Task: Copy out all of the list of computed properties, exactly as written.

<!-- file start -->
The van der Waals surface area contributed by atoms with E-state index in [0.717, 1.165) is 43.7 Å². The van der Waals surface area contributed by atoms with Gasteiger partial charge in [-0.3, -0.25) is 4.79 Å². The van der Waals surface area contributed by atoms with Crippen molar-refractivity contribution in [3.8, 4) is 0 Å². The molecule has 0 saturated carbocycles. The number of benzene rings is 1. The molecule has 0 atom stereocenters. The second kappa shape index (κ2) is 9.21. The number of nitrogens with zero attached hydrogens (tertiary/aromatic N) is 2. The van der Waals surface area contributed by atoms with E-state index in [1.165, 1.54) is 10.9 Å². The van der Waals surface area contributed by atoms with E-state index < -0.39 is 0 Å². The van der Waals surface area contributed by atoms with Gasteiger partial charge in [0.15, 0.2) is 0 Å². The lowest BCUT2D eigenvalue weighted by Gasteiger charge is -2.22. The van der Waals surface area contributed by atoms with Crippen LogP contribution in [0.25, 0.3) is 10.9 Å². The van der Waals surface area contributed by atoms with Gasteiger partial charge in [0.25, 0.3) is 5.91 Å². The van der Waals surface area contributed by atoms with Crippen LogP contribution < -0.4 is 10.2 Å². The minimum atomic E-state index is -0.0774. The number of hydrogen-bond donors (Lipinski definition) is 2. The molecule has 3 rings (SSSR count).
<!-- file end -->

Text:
The van der Waals surface area contributed by atoms with E-state index in [0.717, 1.165) is 43.7 Å². The van der Waals surface area contributed by atoms with Gasteiger partial charge in [-0.3, -0.25) is 4.79 Å². The van der Waals surface area contributed by atoms with Crippen molar-refractivity contribution in [3.8, 4) is 0 Å². The molecule has 0 saturated carbocycles. The number of benzene rings is 1. The molecule has 0 atom stereocenters. The second kappa shape index (κ2) is 9.21. The number of nitrogens with zero attached hydrogens (tertiary/aromatic N) is 2. The van der Waals surface area contributed by atoms with E-state index in [1.165, 1.54) is 10.9 Å². The van der Waals surface area contributed by atoms with E-state index < -0.39 is 0 Å². The van der Waals surface area contributed by atoms with Gasteiger partial charge in [0.15, 0.2) is 0 Å². The lowest BCUT2D eigenvalue weighted by Gasteiger charge is -2.22. The van der Waals surface area contributed by atoms with Crippen LogP contribution in [0.25, 0.3) is 10.9 Å². The van der Waals surface area contributed by atoms with Gasteiger partial charge in [0.25, 0.3) is 5.91 Å². The van der Waals surface area contributed by atoms with Crippen LogP contribution < -0.4 is 10.2 Å². The minimum atomic E-state index is -0.0774. The number of hydrogen-bond donors (Lipinski definition) is 2. The molecule has 3 rings (SSSR count).